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Dubai's Damac Axes 200 Jobs as Crunch Hits Property - ASHARQ AL-AWSAT English Archive 2005 -2017
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DUBAI, (Reuters) – Damac Holding, Dubai’s largest private property developer, said on Tuesday it was cutting 200 jobs, or 2.5 percent of its workforce, as the global credit crisis begins to hit the Gulf’s real estate sector.

Damac Properties, which has projects worth about $30 billion across the Middle East and North Africa, said in a statement that the job cuts would come in its sales, marketing and recruitment departments.

“As a competitive business, the Damac Group has to ensure that it maintains its staffing levels according to market conditions — both good and bad,” Chief Executive Officer Peter Riddoch said, adding all companies would need to review staffing levels and recruitment needs due to the financial crisis.

Emaar Properties, the region’s largest property developer by market value, declined to comment on whether it was planning to cut staff.

“Kindly note that Emaar has advised that they have no comment on this at present,” Emaar’s media relations team said in a statement to Reuters.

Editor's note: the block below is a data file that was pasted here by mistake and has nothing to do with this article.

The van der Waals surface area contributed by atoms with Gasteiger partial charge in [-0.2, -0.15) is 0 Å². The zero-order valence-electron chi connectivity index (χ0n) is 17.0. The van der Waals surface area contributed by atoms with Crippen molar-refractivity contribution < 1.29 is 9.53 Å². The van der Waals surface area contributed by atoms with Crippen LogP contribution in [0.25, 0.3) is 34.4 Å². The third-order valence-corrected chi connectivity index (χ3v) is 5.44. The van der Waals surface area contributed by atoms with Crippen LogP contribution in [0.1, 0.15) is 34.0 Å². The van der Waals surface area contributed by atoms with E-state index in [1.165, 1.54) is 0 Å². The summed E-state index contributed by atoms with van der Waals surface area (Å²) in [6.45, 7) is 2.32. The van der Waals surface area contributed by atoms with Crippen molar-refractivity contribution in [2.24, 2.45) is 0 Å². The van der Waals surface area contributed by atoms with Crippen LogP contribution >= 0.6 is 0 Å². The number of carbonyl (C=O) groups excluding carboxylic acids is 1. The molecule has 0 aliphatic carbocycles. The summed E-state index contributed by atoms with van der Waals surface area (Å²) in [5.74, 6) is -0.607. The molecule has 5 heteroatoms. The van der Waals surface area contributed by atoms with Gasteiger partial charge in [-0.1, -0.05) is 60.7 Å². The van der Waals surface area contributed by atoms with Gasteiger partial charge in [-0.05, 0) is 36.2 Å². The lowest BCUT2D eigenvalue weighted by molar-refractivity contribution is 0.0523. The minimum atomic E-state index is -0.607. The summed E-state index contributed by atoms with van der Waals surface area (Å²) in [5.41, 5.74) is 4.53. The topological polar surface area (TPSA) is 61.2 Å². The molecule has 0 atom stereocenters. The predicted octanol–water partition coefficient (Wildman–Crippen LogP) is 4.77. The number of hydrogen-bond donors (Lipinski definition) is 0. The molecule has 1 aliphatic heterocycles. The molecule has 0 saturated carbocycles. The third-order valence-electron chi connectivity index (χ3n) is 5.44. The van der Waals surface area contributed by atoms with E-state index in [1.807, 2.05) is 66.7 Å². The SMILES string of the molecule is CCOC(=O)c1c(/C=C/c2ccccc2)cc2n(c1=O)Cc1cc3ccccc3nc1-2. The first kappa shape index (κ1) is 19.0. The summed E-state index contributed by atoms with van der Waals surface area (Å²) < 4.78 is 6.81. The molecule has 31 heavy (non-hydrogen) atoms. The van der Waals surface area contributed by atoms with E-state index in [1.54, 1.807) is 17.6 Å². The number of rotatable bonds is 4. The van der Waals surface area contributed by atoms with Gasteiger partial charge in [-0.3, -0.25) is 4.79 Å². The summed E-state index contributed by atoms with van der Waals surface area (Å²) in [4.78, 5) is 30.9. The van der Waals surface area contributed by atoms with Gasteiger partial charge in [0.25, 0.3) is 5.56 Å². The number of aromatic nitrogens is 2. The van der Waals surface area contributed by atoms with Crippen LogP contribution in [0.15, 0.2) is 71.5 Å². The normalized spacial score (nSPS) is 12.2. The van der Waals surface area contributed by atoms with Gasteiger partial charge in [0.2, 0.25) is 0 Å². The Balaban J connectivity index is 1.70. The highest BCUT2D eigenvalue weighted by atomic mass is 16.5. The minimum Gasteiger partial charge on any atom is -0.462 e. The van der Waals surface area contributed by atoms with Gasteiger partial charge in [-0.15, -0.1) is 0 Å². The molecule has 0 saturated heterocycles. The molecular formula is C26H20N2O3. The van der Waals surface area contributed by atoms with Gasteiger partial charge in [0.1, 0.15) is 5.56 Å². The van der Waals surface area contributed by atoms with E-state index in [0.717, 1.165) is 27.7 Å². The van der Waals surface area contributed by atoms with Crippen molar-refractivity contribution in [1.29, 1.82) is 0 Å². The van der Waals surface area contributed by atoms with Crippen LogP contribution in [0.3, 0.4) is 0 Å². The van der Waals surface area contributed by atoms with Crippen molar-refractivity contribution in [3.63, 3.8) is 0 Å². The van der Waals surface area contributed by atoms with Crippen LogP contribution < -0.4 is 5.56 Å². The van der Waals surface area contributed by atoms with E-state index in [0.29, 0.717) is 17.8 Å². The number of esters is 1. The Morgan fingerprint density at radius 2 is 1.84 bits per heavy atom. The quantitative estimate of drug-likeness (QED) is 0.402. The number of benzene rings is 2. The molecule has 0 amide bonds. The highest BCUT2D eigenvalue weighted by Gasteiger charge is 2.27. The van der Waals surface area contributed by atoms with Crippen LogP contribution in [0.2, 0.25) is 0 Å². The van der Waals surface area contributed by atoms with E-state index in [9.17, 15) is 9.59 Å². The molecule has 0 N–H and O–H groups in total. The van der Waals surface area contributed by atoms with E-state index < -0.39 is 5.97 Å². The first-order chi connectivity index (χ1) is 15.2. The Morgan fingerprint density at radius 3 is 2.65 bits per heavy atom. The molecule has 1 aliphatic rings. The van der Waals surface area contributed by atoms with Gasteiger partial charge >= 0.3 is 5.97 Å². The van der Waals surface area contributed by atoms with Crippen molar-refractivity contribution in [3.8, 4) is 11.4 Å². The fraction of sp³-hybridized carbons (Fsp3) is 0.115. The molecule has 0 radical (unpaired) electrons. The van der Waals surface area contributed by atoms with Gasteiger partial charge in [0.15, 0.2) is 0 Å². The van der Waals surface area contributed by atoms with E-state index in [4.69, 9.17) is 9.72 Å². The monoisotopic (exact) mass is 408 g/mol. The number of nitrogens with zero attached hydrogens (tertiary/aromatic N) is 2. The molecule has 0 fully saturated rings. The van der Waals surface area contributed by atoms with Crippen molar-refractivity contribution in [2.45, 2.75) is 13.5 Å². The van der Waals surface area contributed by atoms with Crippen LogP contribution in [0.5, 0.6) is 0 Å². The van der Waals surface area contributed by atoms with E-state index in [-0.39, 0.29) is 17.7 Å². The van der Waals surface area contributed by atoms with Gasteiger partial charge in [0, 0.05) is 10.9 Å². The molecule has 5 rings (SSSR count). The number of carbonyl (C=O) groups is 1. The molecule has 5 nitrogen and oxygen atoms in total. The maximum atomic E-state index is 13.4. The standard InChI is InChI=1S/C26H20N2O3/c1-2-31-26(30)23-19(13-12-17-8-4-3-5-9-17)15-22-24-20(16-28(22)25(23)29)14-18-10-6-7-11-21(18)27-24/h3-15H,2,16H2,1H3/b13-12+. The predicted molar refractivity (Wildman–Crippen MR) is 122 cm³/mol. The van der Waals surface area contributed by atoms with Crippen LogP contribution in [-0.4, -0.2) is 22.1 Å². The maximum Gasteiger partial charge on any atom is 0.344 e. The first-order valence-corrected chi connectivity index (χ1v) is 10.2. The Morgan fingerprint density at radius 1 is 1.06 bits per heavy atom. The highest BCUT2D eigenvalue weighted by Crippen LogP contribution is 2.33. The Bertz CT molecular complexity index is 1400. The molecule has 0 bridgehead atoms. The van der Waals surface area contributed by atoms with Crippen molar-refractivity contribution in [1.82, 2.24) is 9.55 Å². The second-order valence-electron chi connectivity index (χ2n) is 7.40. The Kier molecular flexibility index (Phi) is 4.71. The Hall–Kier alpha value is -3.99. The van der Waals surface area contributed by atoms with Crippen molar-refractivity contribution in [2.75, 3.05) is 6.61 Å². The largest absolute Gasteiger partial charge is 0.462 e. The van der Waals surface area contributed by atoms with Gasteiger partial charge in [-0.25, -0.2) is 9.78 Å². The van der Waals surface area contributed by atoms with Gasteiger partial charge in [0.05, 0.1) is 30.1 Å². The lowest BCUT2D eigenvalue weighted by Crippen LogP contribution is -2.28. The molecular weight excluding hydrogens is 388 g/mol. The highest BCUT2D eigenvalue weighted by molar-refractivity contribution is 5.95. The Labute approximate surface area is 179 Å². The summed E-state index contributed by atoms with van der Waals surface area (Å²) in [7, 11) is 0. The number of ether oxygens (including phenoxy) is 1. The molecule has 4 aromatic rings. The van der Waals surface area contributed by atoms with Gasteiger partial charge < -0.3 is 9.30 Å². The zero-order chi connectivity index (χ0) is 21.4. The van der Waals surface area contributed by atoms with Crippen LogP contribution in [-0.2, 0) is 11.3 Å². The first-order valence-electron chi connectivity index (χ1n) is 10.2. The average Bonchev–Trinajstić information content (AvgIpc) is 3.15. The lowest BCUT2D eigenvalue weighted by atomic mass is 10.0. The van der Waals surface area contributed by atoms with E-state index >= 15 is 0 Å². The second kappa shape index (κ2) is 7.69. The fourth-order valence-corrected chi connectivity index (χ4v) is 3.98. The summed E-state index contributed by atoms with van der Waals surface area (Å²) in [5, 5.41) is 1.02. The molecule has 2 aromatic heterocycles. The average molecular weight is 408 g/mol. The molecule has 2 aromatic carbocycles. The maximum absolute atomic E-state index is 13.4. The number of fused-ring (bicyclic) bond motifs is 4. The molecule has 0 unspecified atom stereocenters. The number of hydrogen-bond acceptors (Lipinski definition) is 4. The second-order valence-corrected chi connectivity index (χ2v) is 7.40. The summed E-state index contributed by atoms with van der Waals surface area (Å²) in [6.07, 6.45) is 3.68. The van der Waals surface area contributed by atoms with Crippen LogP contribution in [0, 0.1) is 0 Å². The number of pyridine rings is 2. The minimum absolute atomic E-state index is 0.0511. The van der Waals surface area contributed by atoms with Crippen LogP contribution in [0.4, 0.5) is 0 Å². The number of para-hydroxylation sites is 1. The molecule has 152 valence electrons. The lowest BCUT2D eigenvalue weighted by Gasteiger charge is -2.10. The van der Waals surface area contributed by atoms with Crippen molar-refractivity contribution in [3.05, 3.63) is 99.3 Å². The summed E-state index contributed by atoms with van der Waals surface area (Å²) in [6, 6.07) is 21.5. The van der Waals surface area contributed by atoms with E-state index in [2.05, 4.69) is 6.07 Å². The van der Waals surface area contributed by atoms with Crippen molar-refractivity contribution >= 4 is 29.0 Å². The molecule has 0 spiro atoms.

The United Arab Emirates faces a slowdown in loan growth and real estate activity as it grapples with the fallout from the global financial crisis.

“As an international developer, we cannot expect to be unaffected by the downturn in countries like the UK,” Riddoch said.

Damac’s announcement is the first public admission from a Dubai company that the emirate’s thriving real estate sector may have hit its peak.

“There is a decline in jobs. I think its cautiousness at this stage,” said Ahmad Waarie, general manager for Watson Wyatt in Dubai, a consultancy firm that provides human resources advice to about 750 Gulf companies.

“In the real estate sector, it is really obvious. There are lay-offs. Dubai is typically the fastest to react, so we are seeing more across Dubai; but it is also leading the way for the Gulf.”

Most of the lay-offs are in mid-level technical positions, he said.

Lloyds TSB Middle East said in a statement on Monday that it had stopped granting mortgages for apartments in the UAE and would require a 50 percent downpayment for villas due to “exceptional market conditions”.

Emaar Dubai Chief Executive Issam Galadari told Reuters on Friday it was giving customers more time to repay mortgages.

Galadari said liquidity constraints at local banks had exacerbated the problems of securing home finance.

Mohamed Alabbar, Emaar’s chairman, said earlier this week that growth in the emirate’s real estate sector could slow to 9 percent from 13 percent due to the global downturn and that the Gulf’s commercial hub had set up a committee to boost confidence in the real estate market.

“I think you will see a lot of sales staff and real estate agents dropping off because of the number of transactions beings reduced due to the financial crisis,” said Tim Rose, senior real estate fund manager at Emirates Investment Services.

“There is still a number of buyers out there, but the lack of financing is making it difficult for them.”

Real estate stocks led a slump in UAE markets on Tuesday, with Emaar sliding almost 10 percent to a 47-month low. Deyaar, Union Properties and Sorouh Real Estate all closed more than 9 percent lower.